Families Suing Nursing Home in Death of 2 Patients : Courts: They contend neglect at Town and Country Manor prolonged suffering of an elderly man and woman. The Santa Ana facility says it provided proper care.
Two families are suing one of the county’s most respected nursing homes, contending that poor care by staff members caused a 70-year-old man and an 83-year-old woman prolonged suffering and painful deaths.
In separate suits filed Tuesday in Orange County Superior Court, the families of George Zegalia and Dorothy Hagan are seeking damages from the Town and Country Manor of the Christian and Missionary Alliance in Santa Ana.
Zegalia, a diabetic with heart problems, developed serious bed sores and dehydration at the home and died June 12 because of the home’s inattention and “willful misconduct,” according to one suit.
In the other lawsuit, filed by the same attorney, Sandra Hagan alleges her mother died from infections caused by massive, untreated bedsores.
“Dorothy spent the last months of her life . . . in extreme pain,” according to the suit.
The administrator of the 211-bed Town and Country Manor said Thursday that the home gave appropriate treatment to both patients and there is no basis to the suits.
“Both were very ill to begin with, and we provided the care following doctors’ orders,” said Dirk DeWolfe.
“People don’t come into a nursing home unless they’re ill. They come in with vascular problems and diabetes and they’re not going to get a whole lot better. Sometimes family members have expectations that can’t be realized.”
In response to complaints, state health inspectors visited the home and issued four citations alleging deficient care of the two patients. Two of the citations contend that Town and Country’s failings placed the patients in danger of serious harm or death, although inspectors do not accuse the facility of directly causing the deaths.
“We could not show that,” said Jacqueline Lincer, district administrator of the state Department of Health Services licensing office in Orange County.
Town and Country already has paid a $5,000 fine in the Zegalia case, which drew three citations. It will contest the single citation in the Hagan case in an April hearing, DeWolfe said. He cautioned that paying a citation saves time and money and it is not an admission of guilt.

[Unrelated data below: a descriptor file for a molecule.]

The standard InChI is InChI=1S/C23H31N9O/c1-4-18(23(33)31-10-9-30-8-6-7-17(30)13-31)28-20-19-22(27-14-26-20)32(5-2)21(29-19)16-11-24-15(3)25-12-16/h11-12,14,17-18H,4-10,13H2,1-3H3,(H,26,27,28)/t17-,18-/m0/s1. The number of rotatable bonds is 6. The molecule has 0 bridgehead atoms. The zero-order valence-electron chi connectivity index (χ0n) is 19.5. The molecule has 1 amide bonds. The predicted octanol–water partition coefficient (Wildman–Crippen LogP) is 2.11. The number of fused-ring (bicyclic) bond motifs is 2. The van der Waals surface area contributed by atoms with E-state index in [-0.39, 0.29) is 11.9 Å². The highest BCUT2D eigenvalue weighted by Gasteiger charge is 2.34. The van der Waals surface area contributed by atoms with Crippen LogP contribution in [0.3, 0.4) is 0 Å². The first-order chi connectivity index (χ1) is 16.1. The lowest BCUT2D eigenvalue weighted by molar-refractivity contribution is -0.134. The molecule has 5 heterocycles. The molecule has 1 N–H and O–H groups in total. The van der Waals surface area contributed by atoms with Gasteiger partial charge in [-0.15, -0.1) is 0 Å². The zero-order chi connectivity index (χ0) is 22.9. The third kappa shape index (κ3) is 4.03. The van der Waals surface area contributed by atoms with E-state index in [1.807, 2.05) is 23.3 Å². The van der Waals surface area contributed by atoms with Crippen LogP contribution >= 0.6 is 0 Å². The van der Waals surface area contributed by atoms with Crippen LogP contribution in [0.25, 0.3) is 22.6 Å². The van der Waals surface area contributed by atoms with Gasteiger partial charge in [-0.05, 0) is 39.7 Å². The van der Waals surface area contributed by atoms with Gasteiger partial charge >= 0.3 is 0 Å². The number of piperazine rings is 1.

Town and Country, which has been in business about two decades, had a good record with the state before these citations and has “always has enjoyed a good reputation,” Lincer said. She speculated that the home, like others in the county, is taking in sicker patients needing unprecedented levels of care.
Zegalia’s wife, Margaret, and daughter Kathleen allege in their lawsuit that the nursing home did not coordinate the patient’s insulin dosages with his meals, as is accepted practice, nor did staff members ensure that he had the right amount of nutrients and fluids. Ultimately, according to the suit, he became dehydrated, developed painful, infectious bedsores.
“George’s body was invaded with massive infections . . . which were unnoted and were easily addressable by available antibiotic medication,” according to the suit.
One of the state citations found that Zegalia was put on intravenous fluids for dehydration in early June, but the IV came out one day and there is no evidence that nurses were able to restart it over the next eight hours. He was transferred to an acute care hospital and died several days later.
State inspectors faulted the facility for failing to properly assess Zegalia’s condition and report changes to his doctors. Their report notes he lost 29 pounds during his stay of more than a year.
In her suit against Town and Country Manor, Sandra Hagan alleges her mother’s bedsores were allowed to become so infected that they could not be successfully treated, either with medicine or surgery.
Dorothy Hagan had been in Town and Country Manor since Dec. 30, 1992, shortly after she suffered a stroke. For the first year the care seemed good, Sandra Hagan said, but then she happened to take off one of her mother’s socks and found the bedsore.
“The last month of her life, April of 1994, was absolutely horrible,” said Sandra Hagan said Wednesday. “She suffered tremendously.”
According to the state inspection report, Hagan developed severe sores on her heels but Town and Country nurses did not see that these were promptly reported to her doctor and treated. The patient continued to deteriorate, developed an infection and died, according to the report.
DeWolfe said that many patients at Town and Country arrive with bedsores they developed elsewhere.